VOL. 126 | NO. 235 | Friday, December 02, 2011
Rate on 30-Year Fixed Mortgage Hovers at 4 Pct.
DEREK KRAVITZ | AP Real Estate Writer
WASHINGTON (AP) – The average rate on the 30-year fixed mortgage hovered above its record low for a fifth straight week. Despite the great opportunity, few have the means or stomach to buy or refinance in the depressed housing market.
Freddie Mac said Thursday the rate on the 30-year home loan rose slightly to 4 percent from 3.98 percent the week before. Eight weeks ago, it dropped to a record low of 3.94, according to the National Bureau of Economic Research.
The average rate on the 15-year fixed mortgage was unchanged at 3.30 percent. Eight weeks ago, it too hit a record low of 3.26 percent.
Rates have been below 5 percent for all but two weeks this year. Yet this year could be the worst for home sales in 14 years.
Mortgage rates track the yield on 10-year Treasury note. The yield rose this week after investors, encouraged by central banks' joint effort to ease lending standards, shifted their money into stocks. Treasury yields rise when buying activity decreases.
Low mortgage rates haven't translated into higher home sales. Mortgage applications have dropped over the past few weeks, according to the Mortgage Bankers Association.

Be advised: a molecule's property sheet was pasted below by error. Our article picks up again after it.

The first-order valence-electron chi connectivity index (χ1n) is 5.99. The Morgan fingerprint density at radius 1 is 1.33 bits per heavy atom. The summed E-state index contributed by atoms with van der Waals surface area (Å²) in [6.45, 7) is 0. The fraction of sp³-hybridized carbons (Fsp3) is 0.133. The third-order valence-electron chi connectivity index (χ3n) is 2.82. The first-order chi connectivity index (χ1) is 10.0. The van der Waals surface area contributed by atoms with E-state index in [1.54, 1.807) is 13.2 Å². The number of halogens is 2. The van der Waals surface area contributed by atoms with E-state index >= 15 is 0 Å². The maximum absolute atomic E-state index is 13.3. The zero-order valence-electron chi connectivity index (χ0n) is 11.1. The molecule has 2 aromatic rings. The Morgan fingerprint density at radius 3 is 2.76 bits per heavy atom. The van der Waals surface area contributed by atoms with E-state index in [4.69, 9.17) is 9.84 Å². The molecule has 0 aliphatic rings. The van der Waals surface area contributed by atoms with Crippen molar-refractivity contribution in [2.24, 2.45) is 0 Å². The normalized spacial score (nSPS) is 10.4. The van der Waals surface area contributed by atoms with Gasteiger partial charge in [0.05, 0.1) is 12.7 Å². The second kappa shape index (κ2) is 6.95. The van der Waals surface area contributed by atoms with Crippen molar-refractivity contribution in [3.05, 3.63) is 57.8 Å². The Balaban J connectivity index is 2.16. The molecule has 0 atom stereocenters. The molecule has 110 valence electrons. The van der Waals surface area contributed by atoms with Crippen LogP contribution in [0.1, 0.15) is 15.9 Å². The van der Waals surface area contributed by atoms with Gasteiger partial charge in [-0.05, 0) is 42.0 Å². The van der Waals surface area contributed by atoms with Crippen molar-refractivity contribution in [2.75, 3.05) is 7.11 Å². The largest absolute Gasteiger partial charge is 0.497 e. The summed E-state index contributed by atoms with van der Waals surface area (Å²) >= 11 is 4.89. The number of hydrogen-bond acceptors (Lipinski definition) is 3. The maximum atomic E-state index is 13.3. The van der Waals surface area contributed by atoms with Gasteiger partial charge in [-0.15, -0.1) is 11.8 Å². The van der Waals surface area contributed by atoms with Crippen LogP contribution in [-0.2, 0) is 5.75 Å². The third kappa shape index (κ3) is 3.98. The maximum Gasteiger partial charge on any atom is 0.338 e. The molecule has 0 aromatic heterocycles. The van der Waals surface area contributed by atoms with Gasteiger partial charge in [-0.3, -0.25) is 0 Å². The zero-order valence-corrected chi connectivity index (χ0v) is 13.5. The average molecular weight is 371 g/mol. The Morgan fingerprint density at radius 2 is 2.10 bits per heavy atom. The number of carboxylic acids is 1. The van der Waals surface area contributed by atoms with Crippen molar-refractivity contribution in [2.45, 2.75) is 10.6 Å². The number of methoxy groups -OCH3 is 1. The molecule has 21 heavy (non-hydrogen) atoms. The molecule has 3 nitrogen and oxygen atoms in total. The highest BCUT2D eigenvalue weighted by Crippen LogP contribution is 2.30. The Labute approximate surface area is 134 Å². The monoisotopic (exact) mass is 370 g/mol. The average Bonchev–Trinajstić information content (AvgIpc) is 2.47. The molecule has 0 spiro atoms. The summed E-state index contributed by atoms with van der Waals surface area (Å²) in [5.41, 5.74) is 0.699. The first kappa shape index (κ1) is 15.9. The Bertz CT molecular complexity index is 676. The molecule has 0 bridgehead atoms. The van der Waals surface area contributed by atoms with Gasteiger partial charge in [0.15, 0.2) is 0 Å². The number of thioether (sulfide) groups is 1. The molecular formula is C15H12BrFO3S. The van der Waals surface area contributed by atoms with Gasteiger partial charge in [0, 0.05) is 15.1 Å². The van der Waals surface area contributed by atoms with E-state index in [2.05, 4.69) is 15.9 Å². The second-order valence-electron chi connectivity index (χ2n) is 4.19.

High unemployment and scant wage gains have made it harder for many people to qualify for loans. Many Americans don't want to sink money into a home that could lose value over the next three to four years. And most homeowners who can afford to refinance already have.
The low rates have caused a modest boom in refinancing, but that benefit might be wearing off. Most people who can afford to refinance have already locked in rates below 5 percent.
The average rates don't include extra fees, known as points, which most borrowers must pay to get the lowest rates. One point equals 1 percent of the loan amount.
The average fee for the 30-year was unchanged at 0.7 and 15-year fixed mortgages rose from 0.7 to 0.8.
The average rate on the five-year adjustable loan ticked down to 2.90 percent from 2.91 percent. The average rate on the one-year adjustable loan also fell, declining to 2.78 percent from 2.79 percent.
The average fees on the five-year and one-year adjustable loans were unchanged from 0.6.
To calculate average mortgage rates, Freddie Mac surveys lenders across the country Monday through Wednesday of each week.
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